The annual NUS Division of Industrial Design (DID) Graduation Show returned to the National Design Centre on 1 June with 49 innovative projects by DID’s graduating cohort and undergraduates, intended to make everyday challenges a little simpler.
Speaking at the launch of the exhibition, Associate Professor Christian Gilles Boucharenc, Head of DID at NUS Design and Environment, said that designers today are being confronted with new obstacles, domains and technology. “Since the beginning of our programme, DID has relentlessly tried to understand these new challenges in order to adapt our pedagogy and prepare our students for the reality of the industry…our strategy to challenge our students with a variety of projects through our various domains of expertise offered have birthed thesis projects covering a large spectrum of design fields,” he said.
The design works were organised around four main themes — Healthcare, Social, Lifestyle and Experimental.
One of the projects on display under the Lifestyle category was graduating student Alvin Low’s Buddy, a versatile children’s toy that is able to transform into a push toy, rocking horse, skateboard, scooter and stool with ease.
“I wanted to maximise the function of minimal parts to create a toy that could grow along with the child according to his or her age and developmental stage…this makes better use of resources and helps to save parents money as well as space in their homes”, shared Alvin of his design.
Another project was U+U, a tool that offers a personal touch to wedding celebrations of the digital age. Designed by graduating student Jolyn Kang, U+U boasts features such as an augmented reality code for quick online access to the celebrations, an album that syncs photos taken by guests in real time, and a custom preset filter that processes photos taken during the festivities.
“My research showed that rituals are becoming more digitalised. For example, you could send someone a birthday card but you could also write them a birthday message on Facebook. This brings convenience but when it becomes too easy it can also seem quite insincere. Weddings are often one of the most important days in people’s lives, hence I wanted to blend the digital and physical to enhance the entire celebratory experience,” said Jolyn.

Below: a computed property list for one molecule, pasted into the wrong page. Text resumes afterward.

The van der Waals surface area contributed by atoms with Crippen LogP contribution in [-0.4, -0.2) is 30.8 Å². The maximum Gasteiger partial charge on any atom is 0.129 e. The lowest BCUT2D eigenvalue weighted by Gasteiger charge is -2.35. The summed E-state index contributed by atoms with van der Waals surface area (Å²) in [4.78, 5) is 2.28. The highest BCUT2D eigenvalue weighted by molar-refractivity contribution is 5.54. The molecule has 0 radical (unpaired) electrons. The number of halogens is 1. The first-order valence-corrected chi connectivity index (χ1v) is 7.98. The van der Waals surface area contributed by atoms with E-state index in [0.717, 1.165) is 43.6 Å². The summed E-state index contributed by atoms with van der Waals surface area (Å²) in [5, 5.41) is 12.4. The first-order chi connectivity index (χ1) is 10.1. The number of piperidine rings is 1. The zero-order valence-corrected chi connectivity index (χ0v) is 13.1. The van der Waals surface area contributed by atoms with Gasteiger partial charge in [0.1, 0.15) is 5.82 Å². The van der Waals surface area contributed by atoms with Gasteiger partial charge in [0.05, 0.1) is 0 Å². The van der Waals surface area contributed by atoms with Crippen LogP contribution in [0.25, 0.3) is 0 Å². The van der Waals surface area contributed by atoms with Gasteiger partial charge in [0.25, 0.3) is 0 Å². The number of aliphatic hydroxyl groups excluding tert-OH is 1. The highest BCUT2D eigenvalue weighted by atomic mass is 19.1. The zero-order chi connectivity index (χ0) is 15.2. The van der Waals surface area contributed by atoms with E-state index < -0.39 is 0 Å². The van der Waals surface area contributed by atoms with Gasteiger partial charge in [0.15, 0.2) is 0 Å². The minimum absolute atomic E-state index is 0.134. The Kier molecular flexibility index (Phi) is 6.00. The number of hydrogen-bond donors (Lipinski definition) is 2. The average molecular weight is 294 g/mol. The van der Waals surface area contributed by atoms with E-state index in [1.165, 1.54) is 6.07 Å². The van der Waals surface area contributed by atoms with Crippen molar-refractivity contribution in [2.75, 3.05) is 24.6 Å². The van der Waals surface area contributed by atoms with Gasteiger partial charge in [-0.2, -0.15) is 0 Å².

Among the projects showcased under the Healthcare theme was UnafrAID, a modular and colour-coded first aid kit compartmentalised into common injuries such as cuts, bruises and burns, to reduce the learning curve for children to master basic first aid skills.
Graduating student Fiona Tan was inspired to create UnafrAID after trying to use a first aid kit herself and finding it difficult. “Research has shown that children are generally more predisposed to injuries due to their developing cognitive abilities and their physical stature,” she explained. Hence, she wanted to design a first aid kit that would instill confidence and independence in children in times of accident.
Other projects at the show included the likes of Finpro, an affordable and functional 3D-printed prosthetic finger for amputees; Rewind, a visual and audio therapy programme for elderly with dementia; Passé Composé, an electronic photo frame that uses contextual information from the present to show related memories of the past; and PEEK, a series of accessories to help users live harmoniously with their “organised mess”.
The DID Graduation Show 2018 will run until 5 June at the National Design Centre.